Friday, March 30, 2012

What Were They Thinking?

The Sanford, Florida police department hired a public relations company to help them deal with the news media in the wake of the Trayvon Martin shooting.

This statement was apparently prepared by the PR agency and released by the Sanford Police
Department March 28:

Sanford, Fl – March 28, 2012 — The City of Sanford kindly requests that members of the media refrain from approaching, phoning or emailing city employees when they are in their roles as private citizens. It has come to light that there have been a few incidents where city staff were followed and approached at their home or in settings outside of working hours.

Law enforcement officials will not hesitate to make an arrest for stalking.

I spent 35 years as a reporter, anchor and news manager before joining the Institute for Crisis Management almost 20-years ago.  I was never threatened with arrest while trying to get a public official to answer questions while at work or any other time or place.

I suppose you could make an argument that any reporter who covers Mitt Romney or Newt Gingrich from state to state covering their campaign for the presidential nomination is “stalking” them and if the coverage is unfavorable have them arrested!
It was no surprise that 24-hours later, the city issued this statement:

On March 28, 2012 the City of Sanford issued Media Advisory Number 23 (Press Release 23). Upon reevaluation, it is clear that portions of that Advisory were improvidently issued. The first two paragraphs of that Advisory are hereby rescinded.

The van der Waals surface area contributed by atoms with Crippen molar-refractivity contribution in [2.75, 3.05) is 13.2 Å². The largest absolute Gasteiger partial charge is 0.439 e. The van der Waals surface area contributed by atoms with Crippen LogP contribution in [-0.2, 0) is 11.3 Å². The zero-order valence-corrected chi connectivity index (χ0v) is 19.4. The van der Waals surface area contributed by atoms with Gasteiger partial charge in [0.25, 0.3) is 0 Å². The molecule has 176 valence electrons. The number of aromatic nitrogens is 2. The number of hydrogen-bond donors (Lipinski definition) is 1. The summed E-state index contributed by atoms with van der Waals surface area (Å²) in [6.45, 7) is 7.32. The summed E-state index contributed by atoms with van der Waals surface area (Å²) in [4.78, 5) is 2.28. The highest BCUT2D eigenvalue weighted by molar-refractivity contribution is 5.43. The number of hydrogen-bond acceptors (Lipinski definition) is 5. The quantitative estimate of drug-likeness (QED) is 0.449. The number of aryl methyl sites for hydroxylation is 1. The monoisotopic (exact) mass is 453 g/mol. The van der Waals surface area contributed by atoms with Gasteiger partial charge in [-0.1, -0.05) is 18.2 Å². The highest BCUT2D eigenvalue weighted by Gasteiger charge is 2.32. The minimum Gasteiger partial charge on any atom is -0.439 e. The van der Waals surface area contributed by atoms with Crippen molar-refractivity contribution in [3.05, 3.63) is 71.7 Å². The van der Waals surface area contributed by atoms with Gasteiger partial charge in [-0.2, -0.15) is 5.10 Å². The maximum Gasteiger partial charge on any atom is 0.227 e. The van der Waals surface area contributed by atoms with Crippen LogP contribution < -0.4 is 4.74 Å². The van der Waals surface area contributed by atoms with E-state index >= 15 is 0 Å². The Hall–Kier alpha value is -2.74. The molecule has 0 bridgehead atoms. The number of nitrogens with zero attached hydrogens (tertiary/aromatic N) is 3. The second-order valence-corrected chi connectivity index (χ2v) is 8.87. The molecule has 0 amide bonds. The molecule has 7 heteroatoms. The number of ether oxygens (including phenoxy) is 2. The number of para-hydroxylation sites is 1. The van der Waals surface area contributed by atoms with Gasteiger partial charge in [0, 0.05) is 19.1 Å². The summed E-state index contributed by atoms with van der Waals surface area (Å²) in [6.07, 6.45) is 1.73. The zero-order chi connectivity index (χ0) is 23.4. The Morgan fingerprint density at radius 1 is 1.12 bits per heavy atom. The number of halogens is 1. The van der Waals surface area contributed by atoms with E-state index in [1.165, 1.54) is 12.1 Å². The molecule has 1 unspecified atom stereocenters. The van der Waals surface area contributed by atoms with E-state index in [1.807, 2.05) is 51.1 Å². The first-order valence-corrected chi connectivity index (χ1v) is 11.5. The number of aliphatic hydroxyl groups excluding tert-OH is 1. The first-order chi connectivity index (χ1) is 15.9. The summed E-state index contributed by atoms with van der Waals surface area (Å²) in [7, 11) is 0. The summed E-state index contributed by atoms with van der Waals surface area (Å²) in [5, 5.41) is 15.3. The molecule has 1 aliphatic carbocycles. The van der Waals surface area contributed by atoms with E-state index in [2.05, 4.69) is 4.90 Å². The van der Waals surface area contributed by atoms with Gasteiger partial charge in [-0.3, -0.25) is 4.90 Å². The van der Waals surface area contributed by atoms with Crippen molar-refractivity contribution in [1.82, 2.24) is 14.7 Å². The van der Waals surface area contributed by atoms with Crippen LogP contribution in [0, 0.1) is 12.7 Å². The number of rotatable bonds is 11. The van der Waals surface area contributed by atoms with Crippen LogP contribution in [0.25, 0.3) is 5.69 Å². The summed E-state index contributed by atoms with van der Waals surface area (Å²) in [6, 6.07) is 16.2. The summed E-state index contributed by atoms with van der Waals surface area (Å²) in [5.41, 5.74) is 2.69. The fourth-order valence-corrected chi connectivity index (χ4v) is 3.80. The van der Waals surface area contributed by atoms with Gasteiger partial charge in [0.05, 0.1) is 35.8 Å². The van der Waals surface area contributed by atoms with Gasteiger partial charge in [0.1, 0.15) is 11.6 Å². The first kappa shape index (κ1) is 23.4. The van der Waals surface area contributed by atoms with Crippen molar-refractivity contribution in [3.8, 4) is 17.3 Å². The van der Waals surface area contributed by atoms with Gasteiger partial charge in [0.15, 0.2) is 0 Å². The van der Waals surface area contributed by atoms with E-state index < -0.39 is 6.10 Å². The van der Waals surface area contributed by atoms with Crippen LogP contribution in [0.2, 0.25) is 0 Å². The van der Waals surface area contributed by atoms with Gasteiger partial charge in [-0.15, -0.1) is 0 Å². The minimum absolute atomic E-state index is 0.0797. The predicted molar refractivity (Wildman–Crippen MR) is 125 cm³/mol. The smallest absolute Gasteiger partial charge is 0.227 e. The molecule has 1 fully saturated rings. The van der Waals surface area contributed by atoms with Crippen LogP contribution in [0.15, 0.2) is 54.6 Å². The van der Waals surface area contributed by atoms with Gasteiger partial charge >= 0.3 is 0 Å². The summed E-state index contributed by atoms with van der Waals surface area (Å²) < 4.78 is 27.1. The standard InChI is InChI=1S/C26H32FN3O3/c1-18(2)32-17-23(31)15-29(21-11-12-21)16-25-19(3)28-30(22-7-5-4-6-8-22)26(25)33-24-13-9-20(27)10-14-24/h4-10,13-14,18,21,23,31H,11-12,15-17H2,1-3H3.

I considered a career in law enforcement – worked with law enforcement off and on over the years and admire the young men and women who seek a career in law enforcement because they want to help people.
I worry myself sick, sometimes, when I encounter young people who go into law enforcement because they want a “power trip.”

We get called to help city, county and state governments from time to time, and when the first Sanford news release was posted I thought – what are they thinking?  I included the Mayor as well as the Chief of Police.

Then, the following day I got that question answered—they were not thinking.  Thank goodness the decision maker’s brain kicked into gear before the community suffered another permanent black eye.

Tuesday, March 20, 2012

Stress Tests for Your Business/Organization

If a "stress test" is good enough for big U.S. banks, why not a stress test for your business or organization?

Three years ago U.S. regulators forced big financial companies to be evaluated with a so-called stress test, which was designed to evaluate if they might fail or come close IF the stock market dropped 50%, or home prices sank another 21% or the unemployment rate hit 13%.

I am not suggesting your business or not-for-profit be measured against those standards, but I am suggesting the leaders of most organizations make a list of the kinds of things that have gone wrong among their peers and competitors and then ask themselves, "if that happened to us could we survive?"

If any of those things happened to us, are we prepared?  Do we know what to do (and not do) to get through and return to a "new" normal?

Some experts call what I'm talking about a risk assessment.  We at the Institute for Crisis Management call it a vulnerability study.  Stress test, risk assessment, vulnerability assessment -- they are all basically the same thing.  What can go wrong?  What would we do if it did?  How would we react?

What would our customers/clients/patients, suppliers, financial sources, employees and their families think, do, say, react?

No organization or business is immune from a crisis or disruption of operations or services. 

If you have not anticipated all those things that can go wrong and practiced with a plan to manage all of those possibilities, you may be gambling about your future, and if you face the facts, gamblers lose more often than they win.  Remember, the game is designed for the "house" to win more often than the folks like you and me.